Arthur C. Clarke pretty much wrote “Her”
From “The Fountains of Paradise”, chapter 21:
That beautiful, dispassionate voice, untouched by human glottis, had never changed in the forty years that he had known it. Decades, perhaps centuries, after he was dead, it would be talking to other men just as it had spoken to him. (For that matter, how many conversations was it having at this very moment?) Once, this knowledge had depressed Rajasinghe; now it no longer mattered. He did not envy ARISTOTLE’s immortality.
Double dipping in scholarly publishing
In fact, our current models of scholarly publishing place a growing financial burden on university and college libraries. In practice, faculty members effectively give away journal and book manuscripts to publishers for the privilege of seeing them in print. In turn, publishers sell faculty scholarship back to our academic libraries and charge them a price for the right to lend out print copies or disseminate digital copies on proprietary databases. As a result, higher education pays twice for scholarship produced by its own faculty: first, in the form of salary or sabbatical support for individual professors, and second, in fees for the right to distribute the work. (The financial burden is more extreme in the grant-funded sciences, where commercial publishers charge substantially higher journal subscription fees to libraries and publication fees to contributing authors.) The current business model benefits neither the average historian nor the institutions of higher education that employ many of us.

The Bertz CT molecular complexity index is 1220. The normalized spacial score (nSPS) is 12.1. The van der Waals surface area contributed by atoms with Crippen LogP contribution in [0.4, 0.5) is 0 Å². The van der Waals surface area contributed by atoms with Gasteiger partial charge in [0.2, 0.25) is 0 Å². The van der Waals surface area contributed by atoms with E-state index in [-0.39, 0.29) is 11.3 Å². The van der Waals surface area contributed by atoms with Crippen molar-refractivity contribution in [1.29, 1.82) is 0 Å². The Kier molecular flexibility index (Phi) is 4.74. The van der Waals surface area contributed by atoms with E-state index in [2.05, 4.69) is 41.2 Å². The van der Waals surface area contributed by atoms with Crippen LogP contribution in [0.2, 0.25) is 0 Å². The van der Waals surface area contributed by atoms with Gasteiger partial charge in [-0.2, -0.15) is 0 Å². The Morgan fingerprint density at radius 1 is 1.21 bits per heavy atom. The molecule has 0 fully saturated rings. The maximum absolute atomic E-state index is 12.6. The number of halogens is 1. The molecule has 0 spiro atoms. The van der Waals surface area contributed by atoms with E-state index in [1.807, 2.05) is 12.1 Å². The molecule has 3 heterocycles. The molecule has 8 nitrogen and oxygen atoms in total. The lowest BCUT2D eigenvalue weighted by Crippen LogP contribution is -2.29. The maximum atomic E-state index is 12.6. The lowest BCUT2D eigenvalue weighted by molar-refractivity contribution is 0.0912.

From "Writing History in the Digital Age", Kristen Nawrotzki and Jack Dougherty, eds.